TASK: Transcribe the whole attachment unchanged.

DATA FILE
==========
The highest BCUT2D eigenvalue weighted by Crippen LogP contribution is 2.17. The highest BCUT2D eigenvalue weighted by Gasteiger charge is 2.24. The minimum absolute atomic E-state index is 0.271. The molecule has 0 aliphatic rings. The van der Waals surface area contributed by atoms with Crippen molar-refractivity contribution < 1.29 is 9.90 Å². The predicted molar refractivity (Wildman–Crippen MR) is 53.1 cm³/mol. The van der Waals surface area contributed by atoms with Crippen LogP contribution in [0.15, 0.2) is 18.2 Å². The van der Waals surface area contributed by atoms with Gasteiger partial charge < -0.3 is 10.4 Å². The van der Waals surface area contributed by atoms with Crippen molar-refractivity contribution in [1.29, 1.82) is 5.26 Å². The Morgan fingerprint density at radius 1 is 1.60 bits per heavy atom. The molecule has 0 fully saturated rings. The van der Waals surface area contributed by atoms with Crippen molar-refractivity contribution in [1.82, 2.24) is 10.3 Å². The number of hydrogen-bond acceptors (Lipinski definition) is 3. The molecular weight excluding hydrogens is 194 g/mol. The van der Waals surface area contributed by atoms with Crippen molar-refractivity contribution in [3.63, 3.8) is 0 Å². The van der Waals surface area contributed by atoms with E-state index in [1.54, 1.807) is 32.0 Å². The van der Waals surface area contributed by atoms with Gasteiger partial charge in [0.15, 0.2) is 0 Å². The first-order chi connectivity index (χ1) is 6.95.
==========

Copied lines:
The highest BCUT2D eigenvalue weighted by Crippen LogP contribution is 2.17. The highest BCUT2D eigenvalue weighted by Gasteiger charge is 2.24. The minimum absolute atomic E-state index is 0.271. The molecule has 0 aliphatic rings. The van der Waals surface area contributed by atoms with Crippen molar-refractivity contribution < 1.29 is 9.90 Å². The predicted molar refractivity (Wildman–Crippen MR) is 53.1 cm³/mol. The van der Waals surface area contributed by atoms with Crippen LogP contribution in [0.15, 0.2) is 18.2 Å². The van der Waals surface area contributed by atoms with Gasteiger partial charge < -0.3 is 10.4 Å². The van der Waals surface area contributed by atoms with Crippen molar-refractivity contribution in [1.29, 1.82) is 5.26 Å². The Morgan fingerprint density at radius 1 is 1.60 bits per heavy atom. The molecule has 0 fully saturated rings. The van der Waals surface area contributed by atoms with Crippen molar-refractivity contribution in [1.82, 2.24) is 10.3 Å². The number of hydrogen-bond acceptors (Lipinski definition) is 3. The molecular weight excluding hydrogens is 194 g/mol. The van der Waals surface area contributed by atoms with Crippen molar-refractivity contribution in [3.63, 3.8) is 0 Å². The van der Waals surface area contributed by atoms with E-state index in [1.54, 1.807) is 32.0 Å². The van der Waals surface area contributed by atoms with Gasteiger partial charge in [0.15, 0.2) is 0 Å². The first-order chi connectivity index (χ1) is 6.95.